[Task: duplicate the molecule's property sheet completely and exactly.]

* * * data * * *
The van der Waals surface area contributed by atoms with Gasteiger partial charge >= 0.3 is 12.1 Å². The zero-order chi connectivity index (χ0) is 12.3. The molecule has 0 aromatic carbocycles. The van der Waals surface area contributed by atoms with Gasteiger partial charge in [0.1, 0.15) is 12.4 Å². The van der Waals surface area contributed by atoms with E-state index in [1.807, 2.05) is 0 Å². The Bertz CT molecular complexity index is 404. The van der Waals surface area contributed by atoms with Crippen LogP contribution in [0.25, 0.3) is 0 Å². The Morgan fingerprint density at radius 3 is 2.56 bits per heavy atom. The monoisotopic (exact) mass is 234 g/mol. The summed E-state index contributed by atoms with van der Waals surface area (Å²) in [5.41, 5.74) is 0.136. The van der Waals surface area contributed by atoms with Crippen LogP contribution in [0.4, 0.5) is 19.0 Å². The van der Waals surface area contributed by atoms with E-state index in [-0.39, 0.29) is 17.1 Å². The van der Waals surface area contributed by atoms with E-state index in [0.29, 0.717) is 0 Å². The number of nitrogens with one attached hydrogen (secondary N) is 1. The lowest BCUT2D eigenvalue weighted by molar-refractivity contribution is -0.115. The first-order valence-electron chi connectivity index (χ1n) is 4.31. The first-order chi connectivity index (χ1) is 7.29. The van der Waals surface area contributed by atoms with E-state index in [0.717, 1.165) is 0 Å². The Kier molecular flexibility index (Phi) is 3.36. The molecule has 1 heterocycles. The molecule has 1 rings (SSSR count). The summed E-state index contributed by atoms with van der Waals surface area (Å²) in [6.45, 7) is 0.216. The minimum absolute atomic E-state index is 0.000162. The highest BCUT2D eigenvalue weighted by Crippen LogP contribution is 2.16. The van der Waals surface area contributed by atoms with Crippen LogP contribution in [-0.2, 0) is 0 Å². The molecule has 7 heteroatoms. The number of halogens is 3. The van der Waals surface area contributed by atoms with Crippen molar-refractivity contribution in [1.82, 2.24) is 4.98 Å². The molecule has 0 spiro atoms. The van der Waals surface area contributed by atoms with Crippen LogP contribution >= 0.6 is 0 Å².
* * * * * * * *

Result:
The van der Waals surface area contributed by atoms with Gasteiger partial charge >= 0.3 is 12.1 Å². The zero-order chi connectivity index (χ0) is 12.3. The molecule has 0 aromatic carbocycles. The van der Waals surface area contributed by atoms with Gasteiger partial charge in [0.1, 0.15) is 12.4 Å². The van der Waals surface area contributed by atoms with E-state index in [1.807, 2.05) is 0 Å². The Bertz CT molecular complexity index is 404. The van der Waals surface area contributed by atoms with Crippen LogP contribution in [0.25, 0.3) is 0 Å². The Morgan fingerprint density at radius 3 is 2.56 bits per heavy atom. The monoisotopic (exact) mass is 234 g/mol. The summed E-state index contributed by atoms with van der Waals surface area (Å²) in [5.41, 5.74) is 0.136. The van der Waals surface area contributed by atoms with Crippen LogP contribution in [0.4, 0.5) is 19.0 Å². The van der Waals surface area contributed by atoms with E-state index in [-0.39, 0.29) is 17.1 Å². The van der Waals surface area contributed by atoms with E-state index in [0.29, 0.717) is 0 Å². The number of nitrogens with one attached hydrogen (secondary N) is 1. The lowest BCUT2D eigenvalue weighted by molar-refractivity contribution is -0.115. The first-order valence-electron chi connectivity index (χ1n) is 4.31. The first-order chi connectivity index (χ1) is 7.29. The van der Waals surface area contributed by atoms with E-state index in [0.717, 1.165) is 0 Å². The Kier molecular flexibility index (Phi) is 3.36. The molecule has 1 heterocycles. The molecule has 1 rings (SSSR count). The summed E-state index contributed by atoms with van der Waals surface area (Å²) in [6.45, 7) is 0.216. The minimum absolute atomic E-state index is 0.000162. The highest BCUT2D eigenvalue weighted by Crippen LogP contribution is 2.16. The van der Waals surface area contributed by atoms with Crippen LogP contribution in [-0.2, 0) is 0 Å². The molecule has 7 heteroatoms. The number of halogens is 3. The van der Waals surface area contributed by atoms with Crippen molar-refractivity contribution in [1.82, 2.24) is 4.98 Å². The molecule has 0 spiro atoms. The van der Waals surface area contributed by atoms with Crippen LogP contribution >= 0.6 is 0 Å².